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More Icelanders Retiring in Spain

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More Icelanders Retiring in Spain

Photo: Phillip Capper via Wikimedia Commons

An increasing number of Icelandic retirees and people receiving long-term disability benefits are settling in Spain, RÚV reports. Spain is becoming a popular place for these individuals to settle not only because of the country’s sunny weather, but also because it allows them to take advantage of affordable healthcare and to stretch their pensions and benefit payments much further than they’d be otherwise able to in Iceland. Costa Blanca is a particularly popular destination for Icelanders, as are the Canary Islands and Tenerife.

Almost 700 Icelanders have registered their legal domiciles in Spain, which is a 10% increase from last year. It’s difficult to estimate how many people who aren’t registered as permanent residents spend all or part of the year in Spain, but the number of registered legal domiciles is thought to only be the tip of the iceberg.

“I was just going up in smoke in Iceland,” remarked Birna Guðrún Jennadóttir, who is on long-term disability and now lives in Torrevieja. “I didn’t see any future.” Birna Guðrun said that she saw systemic problems with the Icelandic benefits system but knew they wouldn’t be resolved within her lifetime. She booked a ten-day trip to Spain but then ended up settling there permanently instead of coming back to Iceland. “When I first got here, I was just living in luxury. I’d long since stopped even going to coffee shops in Iceland,” she continued, stating it was simply an extravagance she couldn’t afford on her stipend. The only problem now, she said, is that she doesn’t speak Spanish and misses her family. But since moving to Spain, her daughter and grandchildren have come for a number of visits.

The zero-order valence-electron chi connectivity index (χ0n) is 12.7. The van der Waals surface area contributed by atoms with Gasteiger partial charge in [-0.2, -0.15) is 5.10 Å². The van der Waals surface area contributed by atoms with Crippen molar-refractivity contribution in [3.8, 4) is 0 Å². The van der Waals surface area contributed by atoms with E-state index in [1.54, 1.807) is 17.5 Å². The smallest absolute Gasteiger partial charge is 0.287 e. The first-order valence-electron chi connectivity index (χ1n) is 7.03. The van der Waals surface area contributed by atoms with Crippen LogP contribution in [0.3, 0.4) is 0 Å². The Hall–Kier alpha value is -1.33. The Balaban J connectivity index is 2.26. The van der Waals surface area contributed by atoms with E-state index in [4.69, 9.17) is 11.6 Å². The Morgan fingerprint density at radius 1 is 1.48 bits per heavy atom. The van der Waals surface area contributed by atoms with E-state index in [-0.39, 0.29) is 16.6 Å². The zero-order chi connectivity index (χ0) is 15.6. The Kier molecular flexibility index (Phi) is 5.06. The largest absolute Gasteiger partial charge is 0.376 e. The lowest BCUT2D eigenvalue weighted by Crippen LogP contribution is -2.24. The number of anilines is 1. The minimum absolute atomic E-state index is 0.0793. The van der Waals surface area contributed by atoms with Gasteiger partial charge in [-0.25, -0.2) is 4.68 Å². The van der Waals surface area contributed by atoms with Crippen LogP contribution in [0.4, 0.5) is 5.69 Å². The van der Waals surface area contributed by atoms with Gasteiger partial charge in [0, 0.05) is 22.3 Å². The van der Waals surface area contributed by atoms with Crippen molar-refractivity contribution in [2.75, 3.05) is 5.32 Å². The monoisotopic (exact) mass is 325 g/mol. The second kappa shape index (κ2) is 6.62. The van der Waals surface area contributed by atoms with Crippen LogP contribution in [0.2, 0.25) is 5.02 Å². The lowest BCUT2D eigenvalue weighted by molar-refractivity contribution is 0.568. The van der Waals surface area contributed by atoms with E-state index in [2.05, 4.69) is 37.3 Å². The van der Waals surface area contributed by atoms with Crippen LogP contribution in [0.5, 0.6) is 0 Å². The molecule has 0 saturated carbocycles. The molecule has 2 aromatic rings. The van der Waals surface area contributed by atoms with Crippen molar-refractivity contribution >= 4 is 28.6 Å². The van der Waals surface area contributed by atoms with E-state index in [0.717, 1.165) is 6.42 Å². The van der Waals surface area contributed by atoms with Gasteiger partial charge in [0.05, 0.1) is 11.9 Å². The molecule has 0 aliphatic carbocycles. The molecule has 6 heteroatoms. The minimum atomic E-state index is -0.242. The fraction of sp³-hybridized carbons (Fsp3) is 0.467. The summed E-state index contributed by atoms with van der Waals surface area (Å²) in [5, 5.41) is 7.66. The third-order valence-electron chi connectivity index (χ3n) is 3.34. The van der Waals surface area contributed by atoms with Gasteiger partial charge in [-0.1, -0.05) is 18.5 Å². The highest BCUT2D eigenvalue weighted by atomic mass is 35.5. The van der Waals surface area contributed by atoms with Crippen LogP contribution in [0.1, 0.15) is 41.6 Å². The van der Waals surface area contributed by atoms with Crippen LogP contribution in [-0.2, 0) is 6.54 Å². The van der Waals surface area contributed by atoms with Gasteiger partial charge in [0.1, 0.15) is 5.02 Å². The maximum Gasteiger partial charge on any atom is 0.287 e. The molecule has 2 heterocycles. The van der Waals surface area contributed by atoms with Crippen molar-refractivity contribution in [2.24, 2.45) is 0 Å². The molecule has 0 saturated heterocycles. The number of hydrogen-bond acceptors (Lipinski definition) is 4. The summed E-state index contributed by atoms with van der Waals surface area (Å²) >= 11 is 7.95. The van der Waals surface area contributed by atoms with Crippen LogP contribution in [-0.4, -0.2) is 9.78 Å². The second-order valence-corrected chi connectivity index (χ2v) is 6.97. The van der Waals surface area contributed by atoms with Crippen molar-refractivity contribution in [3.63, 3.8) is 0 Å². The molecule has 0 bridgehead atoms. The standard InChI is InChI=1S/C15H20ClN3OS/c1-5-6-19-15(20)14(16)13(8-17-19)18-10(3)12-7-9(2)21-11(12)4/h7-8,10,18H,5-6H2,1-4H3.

Another Icelander, Sigrún Jóhanna Þorsteinsdóttir, is on long-term disability and her husband is retired. Five years ago, they came to Spain on vacation and ended up selling their home in Iceland and purchasing one in La Zenia.

“Most people here are Icelanders,” she remarked, “and since we don’t speak Spanish, it’s also a question of language.” There is, however, a local association of Icelandic homeowners that operates an emergency phone and also has interpreters who accompany members to the doctor’s office or hospital.

In spite of the language barrier, Sigrún Jóhanna says that she’s very happy with the healthcare system, and never has to pay out of pocket for care, as the reciprocal European Health Insurance system covers all her needs.

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